The Russian calculation regarding Turkey is based on realism. At the end of the day, why would Russia protect a force (the YPG) that had allied itself with the US? The option of developing relations with Turkey, an important geopolitical and economic regional force, is far more important for Moscow — even if it came at the expense of the PYD/YPG.
The PYD leadership should realize that international and regional powers will not accept a change in the established political borders of the Middle East.
Another important point the Kurds should be mindful of is that international sympathy does not necessarily translate into political action. The YPG’s experience in fighting Daesh has generated a lot of admiration in Western media and politics. Many academics in the West are fascinated by the “burgeoning democracy” in Kurdish-held areas in northeastern Syria. Kurdish politicians, however, should not count on such popular sympathies to affect the policy-making process in the West.
It is quite understandable why Damascus and Baghdad would reject Kurdish autonomy. For regional powers, the calculation is also simple. When Iraqi Kurdistan took active steps toward independence, Tehran and Ankara converged against the endeavor, despite both having good relations with Erbil. For Turkey and Iran, this is an existential Issue. Iran worries about its own Kurdish minority, while Turkish nationalism has, from its foundation, fed on animosity toward burgeoning Kurdish nationalism. The ensuing conflict with the PKK only reinforced this tendency. When the PYD/YPG, with their well-known PKK links, started to gain power in Syria, they provoked another round of Turkish aggressive anxiety. At the end of the day, the territory controlled by the SDF and YPG does not exist in a vacuum and its fate will always be determined by the position of regional powers.
Apart from their regional and international entanglements, Syrian Kurdish political leaders must reconsider their political project in northeastern Syria. Autonomy under a “democratic federation” is their primary endeavor. They have built up political institutions and introduced their own administrative divisions, but the representative nature — let alone the legality — of these institutions, despite being “elected,” is in doubt. Furthermore, the Kurds are hardly a numerical majority in the areas under SDF control, which further puts into question the inclusivity of political structures inspired by the Kurdish idea of “democratic federation.”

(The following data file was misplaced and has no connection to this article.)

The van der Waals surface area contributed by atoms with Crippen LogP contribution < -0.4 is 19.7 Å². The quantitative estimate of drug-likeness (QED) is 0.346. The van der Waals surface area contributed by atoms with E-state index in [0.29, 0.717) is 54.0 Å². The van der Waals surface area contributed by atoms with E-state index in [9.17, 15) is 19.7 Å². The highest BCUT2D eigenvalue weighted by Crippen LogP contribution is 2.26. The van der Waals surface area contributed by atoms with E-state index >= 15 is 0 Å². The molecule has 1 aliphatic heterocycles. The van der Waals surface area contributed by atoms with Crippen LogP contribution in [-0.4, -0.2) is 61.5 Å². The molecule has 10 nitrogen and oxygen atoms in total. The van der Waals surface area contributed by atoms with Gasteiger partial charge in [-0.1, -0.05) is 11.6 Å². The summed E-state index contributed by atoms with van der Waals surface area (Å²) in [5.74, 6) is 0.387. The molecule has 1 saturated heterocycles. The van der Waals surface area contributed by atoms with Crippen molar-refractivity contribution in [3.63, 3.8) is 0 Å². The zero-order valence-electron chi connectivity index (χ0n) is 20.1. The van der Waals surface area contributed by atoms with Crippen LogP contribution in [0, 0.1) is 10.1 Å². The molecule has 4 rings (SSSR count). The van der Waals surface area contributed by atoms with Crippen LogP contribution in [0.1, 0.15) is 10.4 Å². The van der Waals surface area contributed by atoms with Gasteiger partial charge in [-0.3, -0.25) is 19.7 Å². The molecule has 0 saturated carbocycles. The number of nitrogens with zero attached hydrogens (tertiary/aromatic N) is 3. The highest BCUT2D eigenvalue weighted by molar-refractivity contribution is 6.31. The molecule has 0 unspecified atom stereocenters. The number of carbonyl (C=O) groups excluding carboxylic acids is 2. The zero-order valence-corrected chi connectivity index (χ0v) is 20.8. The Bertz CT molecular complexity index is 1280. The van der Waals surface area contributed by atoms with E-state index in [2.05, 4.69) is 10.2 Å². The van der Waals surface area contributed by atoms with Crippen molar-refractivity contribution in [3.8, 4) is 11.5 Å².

Federalism, above all, cannot be proposed and implemented by one part of the country regardless of the rest. The economic resources of northeastern Syria are for all Syrians. While representatives of the PYD and other Kurdish political proto-institutions have been excluded from political talks in Geneva and elsewhere due to Turkish pressures, these existential issues concern all Syrians and should be a subject for dialogue, no matter the forum.
- Fadi Esber is a founding associate at the Damascus History Foundation, a private organization promoting research on themes related to the history of Damascus from the 19th century to the present. He is pursuing a doctorate in history at the London School of Economics.